- Her very first multi-sport event, a duathlon where she was part of a relay team
- Shifting from being a runner and a basketball player to a triathlete
- Winning her first triathlon
- Meeting her husband and creating lifelong friendships through the tri community
- How her experiences as an athlete impacted the way she raised her twins, who are now grown
- How she ended up making the running mistake she always advises her athletes against
- Separating her identity from her performance
- Why strategic goal setting has been vital to her longevity as an athlete
- Continuing to find meaning and joy in sport as you age—even when that means getting outrun by a 12-year-old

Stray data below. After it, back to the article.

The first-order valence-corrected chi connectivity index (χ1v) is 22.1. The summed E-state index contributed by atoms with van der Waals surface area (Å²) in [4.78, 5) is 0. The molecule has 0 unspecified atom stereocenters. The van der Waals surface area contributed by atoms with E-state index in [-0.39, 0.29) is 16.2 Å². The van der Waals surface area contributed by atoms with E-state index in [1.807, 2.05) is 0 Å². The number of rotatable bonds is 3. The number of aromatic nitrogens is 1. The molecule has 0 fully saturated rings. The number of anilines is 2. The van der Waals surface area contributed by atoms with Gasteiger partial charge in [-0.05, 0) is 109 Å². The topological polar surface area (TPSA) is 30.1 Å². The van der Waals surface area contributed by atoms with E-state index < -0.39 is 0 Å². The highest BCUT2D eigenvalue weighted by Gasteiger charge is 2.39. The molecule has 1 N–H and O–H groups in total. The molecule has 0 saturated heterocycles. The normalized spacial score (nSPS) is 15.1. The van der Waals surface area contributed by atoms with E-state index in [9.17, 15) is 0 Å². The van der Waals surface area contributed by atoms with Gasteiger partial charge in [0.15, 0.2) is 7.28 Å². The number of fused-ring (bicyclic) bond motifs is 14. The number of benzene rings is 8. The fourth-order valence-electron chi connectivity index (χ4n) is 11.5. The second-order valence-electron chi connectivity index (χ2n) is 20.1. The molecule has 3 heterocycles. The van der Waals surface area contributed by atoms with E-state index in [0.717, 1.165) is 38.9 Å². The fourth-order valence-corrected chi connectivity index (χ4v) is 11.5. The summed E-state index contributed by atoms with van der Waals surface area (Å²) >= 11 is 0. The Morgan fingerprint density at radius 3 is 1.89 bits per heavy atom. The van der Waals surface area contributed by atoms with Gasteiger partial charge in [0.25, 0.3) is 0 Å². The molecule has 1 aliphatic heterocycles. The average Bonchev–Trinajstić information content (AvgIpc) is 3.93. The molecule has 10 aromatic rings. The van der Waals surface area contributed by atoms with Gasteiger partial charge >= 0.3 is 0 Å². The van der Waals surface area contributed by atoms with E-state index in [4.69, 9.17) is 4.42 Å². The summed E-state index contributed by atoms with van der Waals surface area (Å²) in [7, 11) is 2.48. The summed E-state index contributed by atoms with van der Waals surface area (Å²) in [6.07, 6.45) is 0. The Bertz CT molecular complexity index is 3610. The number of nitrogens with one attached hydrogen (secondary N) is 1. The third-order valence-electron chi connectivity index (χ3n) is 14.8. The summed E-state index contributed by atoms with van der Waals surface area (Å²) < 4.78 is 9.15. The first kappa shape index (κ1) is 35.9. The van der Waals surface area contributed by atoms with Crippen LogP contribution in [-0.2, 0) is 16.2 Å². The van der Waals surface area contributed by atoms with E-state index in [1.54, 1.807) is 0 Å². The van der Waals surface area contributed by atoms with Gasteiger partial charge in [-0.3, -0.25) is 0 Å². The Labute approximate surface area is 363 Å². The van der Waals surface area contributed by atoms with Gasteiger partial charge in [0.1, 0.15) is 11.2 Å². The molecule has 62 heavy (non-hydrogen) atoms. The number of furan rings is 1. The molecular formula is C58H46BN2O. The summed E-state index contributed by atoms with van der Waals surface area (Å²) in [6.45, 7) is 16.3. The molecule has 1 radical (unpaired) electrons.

- How your sports nutrition strategy changes throughout your lifespan, particularly for women approaching menopause
- Why strength training and recovery become even more important as we age
- Getting back to racing after a high risk pregnancy while caring for twins
- How to figure out whether you’re better off attending Masters or swimming on your own
- Her first ever DNF at Ironman Wisconsin in 2021
- Dialing in her why as a means of preventing burnout
- How her goals have changed as she ages up
- The surprises that come with becoming an empty nester
Why can’t I walk away from this? I realized deep, deep down inside that it’s just a competition to me. I’m super, super, super competitive and intense. And I had to figure out how to channel that. And the triathlon is how I channel that. That’s why I don’t walk away from it.
And my passion is triathlon because I get bored with running.
So in my bucket of racing, there [are] these lifelong goals that I’ve always wanted to do—win a national championship, break through five in a marathon, et cetera. Those are scary ass, big pie-in-the-sky goals.